• Make it age-appropriate. Your child's bedtime routine will change over time. For example, while it is expected for a newborn or younger infant to fall asleep nursing or drinking a bottle of formula, you can try and start putting your baby down while he is drowsy but still awake once he is four or five months old.
  • Offer some choices. Your child can't choose when to go to bed, but you can let him have some power in his bedtime routine by letting him have a choice over which pajamas to wear and which books to read, etc.
  • Remind your kids to use the bathroom. This is especially important for younger kids who still have issues with bedwetting.
  • Start early. It is much easier to begin a good bedtime routine when your baby is young than to try and change poor sleep routines when you have a toddler or preschooler who still isn't sleeping well.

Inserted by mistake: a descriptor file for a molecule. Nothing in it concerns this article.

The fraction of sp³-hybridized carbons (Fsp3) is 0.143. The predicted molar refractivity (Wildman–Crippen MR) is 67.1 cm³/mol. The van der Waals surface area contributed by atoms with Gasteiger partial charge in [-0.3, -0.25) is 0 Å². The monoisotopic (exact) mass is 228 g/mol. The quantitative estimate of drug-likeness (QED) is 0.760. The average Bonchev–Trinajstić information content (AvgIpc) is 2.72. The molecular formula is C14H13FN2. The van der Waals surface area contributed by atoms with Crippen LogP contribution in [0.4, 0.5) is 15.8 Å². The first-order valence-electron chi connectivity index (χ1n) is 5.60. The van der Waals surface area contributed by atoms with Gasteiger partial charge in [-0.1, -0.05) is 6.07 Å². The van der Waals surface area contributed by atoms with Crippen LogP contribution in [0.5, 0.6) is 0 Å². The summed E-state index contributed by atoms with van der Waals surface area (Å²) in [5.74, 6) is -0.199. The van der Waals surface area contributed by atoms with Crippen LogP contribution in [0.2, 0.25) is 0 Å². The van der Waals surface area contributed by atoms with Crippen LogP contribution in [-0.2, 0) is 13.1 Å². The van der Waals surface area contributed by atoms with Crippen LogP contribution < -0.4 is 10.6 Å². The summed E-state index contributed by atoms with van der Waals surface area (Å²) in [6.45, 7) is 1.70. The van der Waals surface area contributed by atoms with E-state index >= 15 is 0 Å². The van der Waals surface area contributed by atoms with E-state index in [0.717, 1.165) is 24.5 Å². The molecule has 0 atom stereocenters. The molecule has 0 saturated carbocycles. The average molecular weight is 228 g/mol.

• Understand that a little crying can be okay. Some kids will cry for a few minutes as they settle down for sleep or when they wake up in the middle of the night. This can be okay if they quickly settle down and you are comfortable letting them cry for a few minutes. Keep in mind that even the Ferber Method doesn't advocate simply letting kids cry all night.
  • Use a night light. Few kids like to sleep in the dark, which makes a night light useful.
  • Use a security object. A security object, like a stuffed animal or blanket, can be an important part of a good bedtime routine, especially for toddlers and preschoolers. These types of items usually aren't safe in the crib for younger infants, though.